Ministry of Energy Urges Crackdown on Iranian Petroleum Smuggling

“The Ministry of Interior and the FBR are urged to take immediate and decisive action to rectify this critical issue,” stated the OCAC letter, stressing the urgency of the matter.

In a bid to combat the widespread smuggling of Iranian petroleum products, the Ministry of Energy has called upon the Ministry of Interior and the Federal Board of Revenue (FBR) to take decisive action. The rampant smuggling, already resulting in the closure of a refinery unit and endangering refinery upgrade agreements worth billions, has prompted urgent government intervention.

The Petroleum Division of the Ministry of Energy issued a formal request to the Ministry of Interior and the FBR, urging them to address the pressing issue, which has inflicted significant damage on the refinery sector and the overall oil supply chain.

This call to action follows a letter from the Oil Companies Advisory Council (OCAC) to the Special Investment Facilitation Council (SIFC), issued just two weeks prior, sounding the alarm on the escalating problem of petroleum smuggling.

The OCAC’s communication underscored the severity of the issue, highlighting its direct threat to forthcoming investments in refinery expansion and upgrade projects as outlined in the Oil Refining Policy for Upgrading Brownfield Refineries, 2023.

The council emphasized that such illicit activities not only impede economic growth but also imperil the potential for substantial investments in refinery enhancements. Moreover, the repercussions extend beyond the refinery sector, impacting the profitability of oil marketing companies, dealers, and disrupting operations along the White Oil Pipeline.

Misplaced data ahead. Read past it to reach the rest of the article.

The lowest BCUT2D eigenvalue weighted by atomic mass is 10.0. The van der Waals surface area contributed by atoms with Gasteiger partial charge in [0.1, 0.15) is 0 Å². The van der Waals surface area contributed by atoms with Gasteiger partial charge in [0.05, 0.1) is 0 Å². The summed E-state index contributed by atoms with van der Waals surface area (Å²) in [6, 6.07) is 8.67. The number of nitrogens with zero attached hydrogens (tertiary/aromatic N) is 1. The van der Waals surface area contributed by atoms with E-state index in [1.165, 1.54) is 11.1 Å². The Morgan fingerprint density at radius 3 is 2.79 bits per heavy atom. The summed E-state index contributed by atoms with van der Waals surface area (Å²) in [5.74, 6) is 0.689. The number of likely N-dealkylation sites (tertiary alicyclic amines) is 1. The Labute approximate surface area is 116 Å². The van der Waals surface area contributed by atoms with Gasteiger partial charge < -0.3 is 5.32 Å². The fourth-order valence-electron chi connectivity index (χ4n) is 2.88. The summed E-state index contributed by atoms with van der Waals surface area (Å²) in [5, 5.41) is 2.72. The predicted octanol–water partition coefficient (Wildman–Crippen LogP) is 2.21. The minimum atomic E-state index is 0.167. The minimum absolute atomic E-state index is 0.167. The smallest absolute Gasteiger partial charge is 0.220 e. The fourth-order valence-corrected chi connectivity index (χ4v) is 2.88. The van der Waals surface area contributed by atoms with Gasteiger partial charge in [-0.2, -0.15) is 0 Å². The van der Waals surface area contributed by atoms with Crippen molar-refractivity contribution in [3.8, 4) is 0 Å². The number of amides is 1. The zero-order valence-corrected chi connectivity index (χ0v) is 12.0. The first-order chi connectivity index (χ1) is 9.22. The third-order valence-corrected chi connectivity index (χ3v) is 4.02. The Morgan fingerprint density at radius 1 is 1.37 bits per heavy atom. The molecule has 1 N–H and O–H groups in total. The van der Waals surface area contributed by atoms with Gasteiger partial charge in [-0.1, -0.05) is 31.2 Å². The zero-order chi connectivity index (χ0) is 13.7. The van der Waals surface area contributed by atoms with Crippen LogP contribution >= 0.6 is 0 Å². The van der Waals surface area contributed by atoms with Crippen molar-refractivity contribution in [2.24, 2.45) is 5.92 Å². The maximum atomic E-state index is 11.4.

Presently, refineries find themselves burdened with excessive stocks of High-Speed Diesel (HSD) due to the prevalence of smuggled fuel in the market. Consequently, refinery throughput has dwindled, leading to reduced production of other petroleum products and disrupting the entire oil supply chain.

“The Ministry of Interior and the FBR are urged to take immediate and decisive action to rectify this critical issue,” stated the OCAC letter, stressing the urgency of the matter.

Refineries have tethered their investment in upgrade projects to the assurance of producing Euro-V diesel and petrol, thereby mitigating the influx of smuggled petroleum products from Iran on a sustainable basis. Failure to address the smuggling menace would render refinery expansion and upgrades economically unfeasible, as investments have been predicated on achieving optimal capacity utilization.

The ongoing smuggling of petroleum products poses a serious threat to these projects, potentially compelling prospective investors to reassess their commitments. Refineries had earmarked investments ranging from $5-6 billion for upgrades; however, the adverse effects of Iranian smuggled products have severely hampered their operations.

Attock Refinery Limited recently had to suspend operations of its primary unit due to the surplus of HSD, underscoring the immediate impact of the crisis. Other refineries are similarly grappling with operational challenges, with the non-lifting of HSD exacerbating the situation. Stockpiles of HSD have surged to over 650,000 tonnes in recent days, further exacerbating the predicament.

As the Ministry of Energy intensifies efforts to combat Iranian petroleum smuggling, stakeholders across various sectors are eagerly anticipating decisive action from the government to safeguard investments and restore stability to the oil supply chain.